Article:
Crude Observations

Trudeau has this cased…

I know I’m supposed to be on summer hiatus and preparing for my big Labour Day blog where I lay out some thoughts on what to look out for during the balance of the year, but unfortunately, some recent events have caused me to get off the floaty and come out of the pool and scribble a few words about the state of the world. In the spirit of Pool Boy and Hot Dad Summer, I will keep this short and pithy.


First off, let me address the obvious frog in the pool. Yes. I spend time during the summer floating in an above-ground trash pool, cooling off and drinking frosty beers. But it’s OK. The business case for the pool is strong. It cost a mere $900 and we aren’t on a water meter so filling it is free. My ROI on this monstrosity after 3 years is at least 10%. In addition, here at the Stormont M&A factory, we have realized that there is a strong business case for this type of leisurely day because it does tend to get extremely busy in the weeks and months after Labour Day. So we take steps to recharge in preparation for that, because our clients need us at our best!


Speaking of business cases


This past week we witnessed one of those watershed moments in Canadian history. A globe reshaping opportunity the likes of which only come around once every hundred years or so. I’m speaking of course about the official state visit by Germany’s new Chancellor, Olaf Scholz, the first such visit by a German leader since … well I don’t really remember one, surely there had to have been one since WW2? I mean, there must have been some compelling business case in the last few decades that would prompt such a visit?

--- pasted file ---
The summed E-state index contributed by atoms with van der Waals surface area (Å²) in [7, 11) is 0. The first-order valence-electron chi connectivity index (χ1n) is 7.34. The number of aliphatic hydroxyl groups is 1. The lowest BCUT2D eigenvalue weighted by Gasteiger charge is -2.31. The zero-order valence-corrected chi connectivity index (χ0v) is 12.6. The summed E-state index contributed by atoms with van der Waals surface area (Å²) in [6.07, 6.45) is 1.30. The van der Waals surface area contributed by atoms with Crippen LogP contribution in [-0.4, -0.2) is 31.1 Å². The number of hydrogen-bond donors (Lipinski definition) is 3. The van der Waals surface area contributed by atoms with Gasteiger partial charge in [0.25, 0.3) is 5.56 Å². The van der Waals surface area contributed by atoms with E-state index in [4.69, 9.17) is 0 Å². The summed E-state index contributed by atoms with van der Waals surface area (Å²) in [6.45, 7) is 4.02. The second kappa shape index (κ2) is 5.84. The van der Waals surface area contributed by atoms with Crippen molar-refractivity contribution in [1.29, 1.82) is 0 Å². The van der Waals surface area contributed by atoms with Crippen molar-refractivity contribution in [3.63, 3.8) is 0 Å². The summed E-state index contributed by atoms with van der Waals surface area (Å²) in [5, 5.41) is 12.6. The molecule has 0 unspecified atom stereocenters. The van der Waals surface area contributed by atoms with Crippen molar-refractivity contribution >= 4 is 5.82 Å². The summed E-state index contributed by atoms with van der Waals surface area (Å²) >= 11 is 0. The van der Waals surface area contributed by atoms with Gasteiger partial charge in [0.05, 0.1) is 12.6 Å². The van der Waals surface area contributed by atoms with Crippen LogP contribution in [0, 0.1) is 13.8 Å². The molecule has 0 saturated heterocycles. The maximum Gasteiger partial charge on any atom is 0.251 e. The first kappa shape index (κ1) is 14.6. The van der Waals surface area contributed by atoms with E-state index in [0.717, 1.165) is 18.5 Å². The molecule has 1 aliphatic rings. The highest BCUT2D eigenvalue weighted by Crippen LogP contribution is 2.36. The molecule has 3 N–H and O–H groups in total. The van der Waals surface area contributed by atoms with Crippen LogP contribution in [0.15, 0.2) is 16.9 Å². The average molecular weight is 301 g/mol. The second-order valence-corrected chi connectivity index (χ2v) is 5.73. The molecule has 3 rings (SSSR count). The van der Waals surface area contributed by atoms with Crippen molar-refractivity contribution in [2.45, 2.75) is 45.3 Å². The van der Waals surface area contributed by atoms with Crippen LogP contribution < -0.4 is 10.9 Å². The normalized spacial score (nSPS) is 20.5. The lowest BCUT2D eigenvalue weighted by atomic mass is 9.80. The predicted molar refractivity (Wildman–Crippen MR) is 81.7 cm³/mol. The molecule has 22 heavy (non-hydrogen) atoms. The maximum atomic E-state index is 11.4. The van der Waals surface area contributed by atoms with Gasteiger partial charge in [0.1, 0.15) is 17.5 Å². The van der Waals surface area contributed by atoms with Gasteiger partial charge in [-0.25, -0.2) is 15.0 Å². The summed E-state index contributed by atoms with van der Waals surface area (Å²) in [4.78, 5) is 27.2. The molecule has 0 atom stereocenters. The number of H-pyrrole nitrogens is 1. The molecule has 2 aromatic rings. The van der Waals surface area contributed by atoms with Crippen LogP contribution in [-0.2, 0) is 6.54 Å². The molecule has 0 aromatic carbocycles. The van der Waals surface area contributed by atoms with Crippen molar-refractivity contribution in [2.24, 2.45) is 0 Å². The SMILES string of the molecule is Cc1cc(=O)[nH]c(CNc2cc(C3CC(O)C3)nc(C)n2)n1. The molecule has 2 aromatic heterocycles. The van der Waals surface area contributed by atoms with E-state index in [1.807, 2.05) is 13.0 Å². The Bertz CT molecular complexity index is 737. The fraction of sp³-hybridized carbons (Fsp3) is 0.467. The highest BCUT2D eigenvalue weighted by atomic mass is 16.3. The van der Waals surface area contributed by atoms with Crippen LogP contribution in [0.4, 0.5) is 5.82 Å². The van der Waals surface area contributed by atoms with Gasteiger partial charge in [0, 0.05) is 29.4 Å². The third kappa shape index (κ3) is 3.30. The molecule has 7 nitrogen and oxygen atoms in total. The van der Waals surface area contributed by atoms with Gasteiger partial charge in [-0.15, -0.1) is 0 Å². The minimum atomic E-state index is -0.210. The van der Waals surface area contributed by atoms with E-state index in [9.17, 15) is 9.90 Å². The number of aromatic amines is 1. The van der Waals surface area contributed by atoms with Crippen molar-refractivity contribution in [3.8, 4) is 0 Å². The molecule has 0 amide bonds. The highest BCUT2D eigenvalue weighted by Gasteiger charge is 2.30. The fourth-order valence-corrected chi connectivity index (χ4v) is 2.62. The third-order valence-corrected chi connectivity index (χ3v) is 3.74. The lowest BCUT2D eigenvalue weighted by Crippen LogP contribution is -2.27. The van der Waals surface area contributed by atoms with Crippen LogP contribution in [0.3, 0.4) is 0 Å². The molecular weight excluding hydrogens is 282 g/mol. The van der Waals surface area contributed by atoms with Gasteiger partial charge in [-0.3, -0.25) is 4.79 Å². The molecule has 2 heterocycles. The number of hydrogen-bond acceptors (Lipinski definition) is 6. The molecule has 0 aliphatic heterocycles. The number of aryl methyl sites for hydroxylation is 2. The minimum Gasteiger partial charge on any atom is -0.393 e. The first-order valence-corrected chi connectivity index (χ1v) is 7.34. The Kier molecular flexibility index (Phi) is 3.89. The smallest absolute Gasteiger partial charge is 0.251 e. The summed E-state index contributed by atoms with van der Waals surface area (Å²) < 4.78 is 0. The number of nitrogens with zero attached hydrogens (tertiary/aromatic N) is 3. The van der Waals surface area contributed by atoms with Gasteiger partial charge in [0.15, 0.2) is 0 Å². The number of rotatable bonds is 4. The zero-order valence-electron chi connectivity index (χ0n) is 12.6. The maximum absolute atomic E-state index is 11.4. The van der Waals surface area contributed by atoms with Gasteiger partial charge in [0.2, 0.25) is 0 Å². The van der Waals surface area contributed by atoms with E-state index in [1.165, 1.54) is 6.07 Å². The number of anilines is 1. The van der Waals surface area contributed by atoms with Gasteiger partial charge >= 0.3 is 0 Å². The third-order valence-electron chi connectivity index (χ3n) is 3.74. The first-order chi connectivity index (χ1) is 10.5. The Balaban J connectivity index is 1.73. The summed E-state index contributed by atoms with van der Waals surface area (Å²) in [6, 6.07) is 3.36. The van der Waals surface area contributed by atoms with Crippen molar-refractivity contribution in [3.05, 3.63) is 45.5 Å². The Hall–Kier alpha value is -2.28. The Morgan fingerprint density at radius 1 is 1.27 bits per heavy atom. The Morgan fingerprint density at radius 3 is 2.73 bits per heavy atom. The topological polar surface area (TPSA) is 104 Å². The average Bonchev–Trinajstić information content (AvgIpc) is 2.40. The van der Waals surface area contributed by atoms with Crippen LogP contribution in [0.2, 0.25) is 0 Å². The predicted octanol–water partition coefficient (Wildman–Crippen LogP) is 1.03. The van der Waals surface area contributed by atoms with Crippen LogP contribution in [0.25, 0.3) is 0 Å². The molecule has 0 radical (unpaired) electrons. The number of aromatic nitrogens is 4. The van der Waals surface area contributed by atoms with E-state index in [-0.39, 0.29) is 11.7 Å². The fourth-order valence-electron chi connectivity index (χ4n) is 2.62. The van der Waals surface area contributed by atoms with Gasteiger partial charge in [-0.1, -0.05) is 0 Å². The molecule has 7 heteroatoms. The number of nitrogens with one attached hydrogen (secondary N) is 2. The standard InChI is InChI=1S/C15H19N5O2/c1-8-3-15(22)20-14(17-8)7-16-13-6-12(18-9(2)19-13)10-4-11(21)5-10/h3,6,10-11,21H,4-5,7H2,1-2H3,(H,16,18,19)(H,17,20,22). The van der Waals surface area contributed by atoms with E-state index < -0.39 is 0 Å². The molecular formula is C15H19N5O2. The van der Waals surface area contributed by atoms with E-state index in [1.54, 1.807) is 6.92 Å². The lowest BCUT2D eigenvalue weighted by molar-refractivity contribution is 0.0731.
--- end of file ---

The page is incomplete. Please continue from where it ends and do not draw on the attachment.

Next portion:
Anyway, I digress. Here was Olaf Scholz, the leader of the most prominent economy in the EU, a country that provides a disproportionate number of luxury vehicles to idle, rich Canadians and sporty hatchbacks to teenage girls, visiting Canada of all places, during a shooting war between Ukraine and Russia no less! And why was he here? Well primarily because he wanted something. Something that we have. What was it again? Materials for car manufacturing? No, they have all they need of that. The business case for that is obvious.


I know! They were here to secure supplies of dark rye so they can continue making delicious pumpernickel bread! What? Not that? We bake bread here? And import from Germany as well? There’s a business case for that?


Stuff for batteries! Well, maybe a little bit – gotta diversify that supply chain, right? But why would the chancellor need to come here to source materials that the big boffo car companies in Bavaria could just order at will – that business case should have been settled years ago.


Oh, wait. Now I remember – Mr. Scholz came here because wanted to be used as a stage prop at a virtue signaling announcement about some electoral pork unicorn renewable fantasy project about exporting bulk green hydrogen (a business that doesn’t exist yet) to Germany to use for power (a market that doesn’t exist yet), all powered by an off-shore windfarm in Newfoundland (that hasn’t been built yet) and processed by a local company (that, you guessed it, doesn’t exist yet).


Now that’s a business case I can get behind! Fantasy industry supplies non-existent demand with product that is super inefficient to ship all at some future date that doesn’t tie us to any actual results but looks good on the world stage.


Although even that seems not really worth a whole three day trip to Canada, even if August is our best weather month. The business case just isn’t that strong.


Unless of course the whole point was something else?


Like energy? Material support from a long time NATO ally and kindred spirit liberal democracy sitting on an absurdly large bounty of resources that could go a long way to saving an ally and holding back the forces of darkness, at least a little bit?